My tools for managing MOOC information abundance in #change11

Last week there were some great articles posted that focused on the “how to” of the course…how to participate in a MOOC, how to set up the social components, etc. So, I decided to follow the advice and get set up properly with a few tools to help with information tracking and participation. Here’s what I’ve set up so far:

Google Docs: Created a document to list the key articles or other resources I’ve read,along with any quick notes, sorted by week and topic. Also creating a sort of “dumping ground” document for random thoughts, copy and pasting stuff, etc. I’ll make these public once I have them a bit more focused and organized the way I like them.

Delicious: I started bookmarking course and related URLs on Delicious. I love the ability to use tags and bundles, and I’m especially looking forward to experimenting with the public and networking part of Delicious, both within #change11 and beyond. You can view my bookmarks here.

Twitter: Still a bit cynical about it’s usefulness, but I figured this will be a good chance to give it a fair try. Hopefully best practices will emerge! Twitter fan? Ping me and say hello – @kevinshadix.

Google Reader:  I’ve been using this for my RSS reader for a few years. It does a lot of things well, but one thing I find REALLY annoying about Google  Reader is that I can’t save posts that I’ve read. I’ve heard there are better RSS aggregators out there, like News Gator and others. Any recommendations?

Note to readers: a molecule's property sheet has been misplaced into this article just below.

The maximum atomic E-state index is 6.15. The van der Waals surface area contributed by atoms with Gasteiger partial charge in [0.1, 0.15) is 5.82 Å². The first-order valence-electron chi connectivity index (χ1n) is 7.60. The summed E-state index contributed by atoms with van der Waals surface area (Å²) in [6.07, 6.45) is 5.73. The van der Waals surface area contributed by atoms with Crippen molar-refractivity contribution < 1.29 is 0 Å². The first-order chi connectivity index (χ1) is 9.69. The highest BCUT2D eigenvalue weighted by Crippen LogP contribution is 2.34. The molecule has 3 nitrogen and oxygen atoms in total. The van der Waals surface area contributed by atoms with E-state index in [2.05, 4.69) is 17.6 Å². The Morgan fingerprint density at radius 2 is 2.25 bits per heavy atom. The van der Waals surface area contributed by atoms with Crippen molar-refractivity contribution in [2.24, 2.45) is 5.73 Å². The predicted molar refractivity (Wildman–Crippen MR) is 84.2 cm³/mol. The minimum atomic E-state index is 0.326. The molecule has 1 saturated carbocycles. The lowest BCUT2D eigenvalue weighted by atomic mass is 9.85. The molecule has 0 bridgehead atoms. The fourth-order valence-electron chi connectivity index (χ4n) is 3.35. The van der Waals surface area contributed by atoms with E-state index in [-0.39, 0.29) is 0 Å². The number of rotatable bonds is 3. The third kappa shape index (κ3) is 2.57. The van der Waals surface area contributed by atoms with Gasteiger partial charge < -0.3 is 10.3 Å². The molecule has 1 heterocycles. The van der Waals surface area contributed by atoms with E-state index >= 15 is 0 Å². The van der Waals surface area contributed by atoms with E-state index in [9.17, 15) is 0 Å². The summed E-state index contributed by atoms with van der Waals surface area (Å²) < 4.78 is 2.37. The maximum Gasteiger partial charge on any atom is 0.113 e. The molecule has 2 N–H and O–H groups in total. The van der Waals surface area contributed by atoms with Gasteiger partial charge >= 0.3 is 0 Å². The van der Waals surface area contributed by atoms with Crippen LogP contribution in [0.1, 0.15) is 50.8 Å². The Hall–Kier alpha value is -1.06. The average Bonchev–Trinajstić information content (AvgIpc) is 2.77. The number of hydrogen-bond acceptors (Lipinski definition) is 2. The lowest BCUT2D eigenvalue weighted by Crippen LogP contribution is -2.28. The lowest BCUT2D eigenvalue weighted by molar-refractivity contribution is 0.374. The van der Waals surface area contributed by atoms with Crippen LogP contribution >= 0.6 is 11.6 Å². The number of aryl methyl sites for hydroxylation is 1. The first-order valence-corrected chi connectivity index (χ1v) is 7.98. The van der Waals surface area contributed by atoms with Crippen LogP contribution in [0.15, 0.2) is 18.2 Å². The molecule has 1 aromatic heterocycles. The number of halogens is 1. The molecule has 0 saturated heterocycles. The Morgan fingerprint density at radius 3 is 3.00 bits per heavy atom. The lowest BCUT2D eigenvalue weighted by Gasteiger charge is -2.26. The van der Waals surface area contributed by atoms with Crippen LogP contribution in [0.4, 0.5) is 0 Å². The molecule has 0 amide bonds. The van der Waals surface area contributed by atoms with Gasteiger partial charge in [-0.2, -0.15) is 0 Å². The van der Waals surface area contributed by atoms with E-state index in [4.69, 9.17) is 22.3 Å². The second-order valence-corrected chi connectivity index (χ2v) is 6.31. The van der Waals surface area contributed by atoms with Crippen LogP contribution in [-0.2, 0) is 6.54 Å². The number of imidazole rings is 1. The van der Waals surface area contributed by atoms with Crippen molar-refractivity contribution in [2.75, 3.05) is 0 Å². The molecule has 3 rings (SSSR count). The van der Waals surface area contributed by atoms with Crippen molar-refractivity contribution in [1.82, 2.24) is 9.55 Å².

This Blog: This is an on-again, off-again blog I started a few years ago. This MOOC may be the  kick-in-the-pants I need to get going with regular postings. Though I will also be posting on non-course topics, I will definitely post reflections, ideas, lessons-learned, and so on from my course experiences.

That”s all I have so far. I’m also interested in exploring and experimenting with other useful social media/networking tools, such as Flickr, SlideShare, and others.

What about you? If you’re in this MOOC, or have experience with any others, what tools did you find especially helpful? Any tips, best practices for the tools I listed (or any others)?

Bedtime here in Seattle, WA. Long day ahead – good night, good luck, and happy MOOCing.

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One Response to My tools for managing MOOC information abundance in #change11

  1. Hope Greenberg says:

    1) wikispaces or pbworks (free-ish wiki sites)
    2) Zotero Groups: a more scholarly alternative to, or addition to, Delicious. While Delicious let’s you save, tag and share sites, Zotero is designed as a bibliographic management tool so it let’s you collect and share non-web site resources, thus a bit more scholarly.
    3) Omeka: for building digital collections. May not be best suited to a MOOC but it could be interesting to find out.

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